Must be nice to be going out to do that with one of the most experienced spacewalkers in history as your partner.

That's true. Ever since I've been an astronaut I knew I wanted to do a spacewalk, and it's really comforting to go out with a guy who's done it a lot of times.

In your opinion, before you've even gotten there, by the time you leave the ISS what will have had to occur for you to think that the time there was successful?

For our mission to be successful we've got to leave the ISS in at least as good shape as we found it. We want the next crew to come aboard and find a clean ship with everything functioning well, or functioning as well as we can make it function. We would like to carry out 100 percent, or maybe more, of our scientific program; I would like to devote some of my spare time toward extra scientific work. And finally we've got to support these Space Shuttle return-to-flight missions, STS-114 and 121. That, I think, is maybe the most unique part of our mission - that we're going to be the guys on the spot when those beautiful Shuttles come back up.

The last four Expedition crews spent six months on orbit with no visitors, but if they hold to the schedule, you're going to be on board in the spring when Eileen Collins and her crew arrive on board Discovery. What are your thoughts about being there to be part of the Shuttle's return to flight?

First, it's going to be really exciting. It's going to be really busy and a challenge, but I'm glad we're going to get a couple visiting vehicles there. The whole hunker-down-for-six-month thing is probably not quite as rewarding as hosting these visitors and working with them on a lot of inter-complex operations. But what we're expecting is that in May, the Space Shuttle Discovery will lift off from the Cape and come up and see us, and we'll see it appearing below us as it comes up to rendezvous. They're going to do a very unique thing. It's one of the criteria established for return to flight, and that is an inspection of the Thermal Protection System on the outside of the Shuttle. The Space Shuttle will stop directly below the Space Station and Sergei and I will be looking out two different windows looking straight down at the Space Shuttle. Then Eileen will command a 360-degree pitch maneuver which will point the leading edge of the wing and the belly of the orbiter straight up at the Space Station. Sergei and I will have electronic still cameras, and we will do a detailed photo survey of the outside of the Shuttle and then we'll quickly downlink the photos back to the ground and let the experts on the ground analyze in detail the condition of the Thermal Protection System of the Shuttle.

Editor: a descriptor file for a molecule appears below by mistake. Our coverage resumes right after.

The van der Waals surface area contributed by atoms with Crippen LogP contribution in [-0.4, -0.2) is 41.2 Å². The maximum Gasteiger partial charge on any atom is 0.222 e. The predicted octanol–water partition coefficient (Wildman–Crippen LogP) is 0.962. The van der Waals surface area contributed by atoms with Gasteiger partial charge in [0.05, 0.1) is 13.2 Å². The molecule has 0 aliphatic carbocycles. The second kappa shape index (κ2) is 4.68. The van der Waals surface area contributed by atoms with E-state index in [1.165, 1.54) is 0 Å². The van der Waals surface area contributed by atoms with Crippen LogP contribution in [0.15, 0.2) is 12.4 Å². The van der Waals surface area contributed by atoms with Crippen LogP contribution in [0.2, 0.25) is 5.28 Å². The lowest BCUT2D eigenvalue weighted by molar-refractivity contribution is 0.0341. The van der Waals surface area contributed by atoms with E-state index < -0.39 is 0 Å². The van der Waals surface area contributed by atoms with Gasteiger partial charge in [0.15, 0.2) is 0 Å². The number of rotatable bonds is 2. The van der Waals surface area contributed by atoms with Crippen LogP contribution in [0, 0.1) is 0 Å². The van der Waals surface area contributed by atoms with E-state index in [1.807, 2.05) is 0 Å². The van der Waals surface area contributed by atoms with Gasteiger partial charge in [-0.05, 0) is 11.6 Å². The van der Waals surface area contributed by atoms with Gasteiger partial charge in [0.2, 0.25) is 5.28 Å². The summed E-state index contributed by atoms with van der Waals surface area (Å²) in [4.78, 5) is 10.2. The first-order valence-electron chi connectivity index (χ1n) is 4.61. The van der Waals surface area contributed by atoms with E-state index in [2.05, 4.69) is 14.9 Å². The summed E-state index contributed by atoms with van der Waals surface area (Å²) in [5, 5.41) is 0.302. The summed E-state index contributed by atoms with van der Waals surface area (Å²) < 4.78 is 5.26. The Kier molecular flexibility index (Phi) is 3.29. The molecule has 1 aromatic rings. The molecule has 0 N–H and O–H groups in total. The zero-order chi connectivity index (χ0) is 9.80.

Looking to make sure that there is no damage.


You've already been to the Station and you've seen it on a docking, but from the other end. You are one of the few people who now get both perspectives.

That's right. And you know, some of the best pictures I've seen from space were pictures that Jim Voss, Susan Helms and Yury Usachev took of us rendezvousing on STS-100. There are some beautiful pictures posted on the wall in Building 8 here at Johnson Space Center that I can recognize -- it's our vehicle. I think this is going to be really wonderful to be looking down and seeing that. Unfortunately, it's not just a sight-seeing kind of thing. We can't say, "Well there's the Shuttle silhouetted against the Great Barrier Reef." We're going to be busy taking exactly the pictures that we're programmed to take.

As you said there is a very busy schedule for STS-114 at the Station including spacewalks to test the Shuttle inspection and repair techniques as well as to install some new components. Briefly talk me through the spacewalks and talk about what role you play as this group of nine people goes through your paces.